Hungarian referendum declared invalid — An embarrassing defeat for Viktor Orbán

Prime Minister Viktor Orbán’s anti-migrant referendum proved to be the first major defeat suffered by Fidesz in a decade. Fidesz has won every election and referendum since fall 2006, including the 2006 municipal and regional elections, the 2008 referendum calling for the elimination of compulsory medical fees and university tuition, as well as the 2010 and the 2014 parliamentary and regional elections. Mr. Orbán’s winning streak, however, has come to a halt.

The national referendum on EU “migrant quotes” for Hungary has been declared invalid, after turnout fell well below the minimum threshold of 50% plus 1. With 95% of ballots processed, here are the results:

  • The proportion of voters who cast valid ballots stands at: 39.72%.
  • NO: 98%
  • YES: 2%
  • In Budapest, 11% of the ballots were spoiled.
  • In Budapest’s 13th District, 16% of the ballots were spoiled.
  • In Budapest’s 5th District, 15% of the ballots were spoiled.
  • Nationally, 6% of all ballots were spoiled by voters.

The satirical Two Tailed Dog Party ran a very visible campaign calling on voters to spoil their ballots. In Budapest, the party was clearly successful in getting its message out.

Turn-out in Budapest and in the 19 counties. Turn-out was below fifty percent in 18 out of 19 counties and also in Budapest. Illustration: National Election Office.

Turn-out in Budapest and in the 19 counties. Turn-out was below fifty percent in 18 out of 19 counties and also in Budapest. Illustration: National Election Office.

The Hungarian Socialist Party (MSZP), the Democratic Coalition (DK), the Együtt (Together) party and Dialogue for Hungary (PM) all called on Hungarians to boycott a referendum, which stood on a very tenuous legal premise and which was little more than a propaganda exercise and political red herring: creating fear and the threat perception about scores of migrants would be forcibly settled in Hungary by the European Union, in order to deflect attention from domestic ills, such as the country’s crumbling public health care and public education system, or the severe shortage of workers in many sectors of the economy.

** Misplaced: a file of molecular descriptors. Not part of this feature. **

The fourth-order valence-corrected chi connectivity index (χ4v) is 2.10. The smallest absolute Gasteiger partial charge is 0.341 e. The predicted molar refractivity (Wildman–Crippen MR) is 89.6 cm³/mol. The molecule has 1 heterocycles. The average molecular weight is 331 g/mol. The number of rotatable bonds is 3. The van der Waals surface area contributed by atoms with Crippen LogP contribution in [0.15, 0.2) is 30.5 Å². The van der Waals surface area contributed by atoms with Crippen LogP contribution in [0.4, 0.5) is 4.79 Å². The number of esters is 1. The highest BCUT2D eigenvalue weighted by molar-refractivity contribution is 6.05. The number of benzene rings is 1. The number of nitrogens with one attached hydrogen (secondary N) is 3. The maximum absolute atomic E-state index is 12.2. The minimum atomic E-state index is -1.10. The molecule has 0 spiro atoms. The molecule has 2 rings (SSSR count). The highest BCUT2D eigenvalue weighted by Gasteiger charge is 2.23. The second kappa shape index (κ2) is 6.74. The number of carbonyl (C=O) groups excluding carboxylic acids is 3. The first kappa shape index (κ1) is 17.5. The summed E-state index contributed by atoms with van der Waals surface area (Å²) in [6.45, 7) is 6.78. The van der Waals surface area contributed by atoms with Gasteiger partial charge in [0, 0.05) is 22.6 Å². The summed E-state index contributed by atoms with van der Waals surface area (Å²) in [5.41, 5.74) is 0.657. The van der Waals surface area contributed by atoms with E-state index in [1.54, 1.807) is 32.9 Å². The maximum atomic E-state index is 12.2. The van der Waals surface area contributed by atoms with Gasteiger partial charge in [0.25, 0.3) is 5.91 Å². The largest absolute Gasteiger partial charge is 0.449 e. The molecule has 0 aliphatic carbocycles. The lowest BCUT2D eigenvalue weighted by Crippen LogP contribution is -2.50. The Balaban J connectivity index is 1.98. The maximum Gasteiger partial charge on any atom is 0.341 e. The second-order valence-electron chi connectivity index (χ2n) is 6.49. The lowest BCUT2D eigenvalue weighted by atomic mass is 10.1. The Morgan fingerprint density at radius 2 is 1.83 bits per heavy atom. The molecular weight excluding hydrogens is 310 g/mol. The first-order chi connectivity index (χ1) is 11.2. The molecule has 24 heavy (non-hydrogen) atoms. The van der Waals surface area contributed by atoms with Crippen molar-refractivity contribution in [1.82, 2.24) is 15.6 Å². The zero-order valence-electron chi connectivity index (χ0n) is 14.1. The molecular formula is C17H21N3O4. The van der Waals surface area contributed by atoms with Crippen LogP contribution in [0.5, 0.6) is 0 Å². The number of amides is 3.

Gyula Molnár, President of the Hungarian Socialist Party (MSZP), declared that today’s referendum proves that it is possible to defeat Fidesz and Prime Minister Orbán at the ballot box.

“Let “no” be our slogan until the elections in 2018–let us say ‘no’ to the continuation of Fidesz rule,” declared Mr. Molnár, adding: “Starting October 3rd, we will build a coalition from the majority of Hungarians who are society’s losers when this government is in power.”

Mr. Molnár emphasised that in order to beat Fidesz in 2018, the pro-democracy parties must field a single candidate in each riding. He then added that Hungary needs a new constitution, new election laws and a new media law.

Former Prime Minister Ferenc Gyurcsány, who leads the Democratic Coalition, called on Prime Minister Viktor Orbán to resign, after it became clear that the referendum is invalid.

“We won. Not a little, but a lot. Viktor Orbán’s referendum is invalid and with this Hungary and the democratic opposition have achieved an unarguable victory against Fidesz and the Orbán government. After such an undeniable defeat, the prime minister of any normal, democratic country, must resign tonight,” said Mr. Gyurcsány.  “The left has waited for a real victory for the past ten years, and today this has finally happened,” he added. Mr. Gyurcsány noted that he would seek to begin formal negotiations with pro-democracy parties to run as a single, united pro-democracy coalition in the 2018 national elections.

Fidesz is trying hard to cast the result as a victory for the government. Gergely Gulyás, deputy leader of the Fidesz caucus in Parliament, tried to look on the bright side: he emphasised that more people voted “no” to EU migrant quotas than those who voted to join the European Union in a referendum held in 2003.

“The result is a staggering victory for all those who oppose limitless forced settlement of migrants and for all those who believe that the European Union’s foundations must be built on the principle of strong nation states,” said Mr. Gulyás, as he tried to explain away the uncomfortable defeat.

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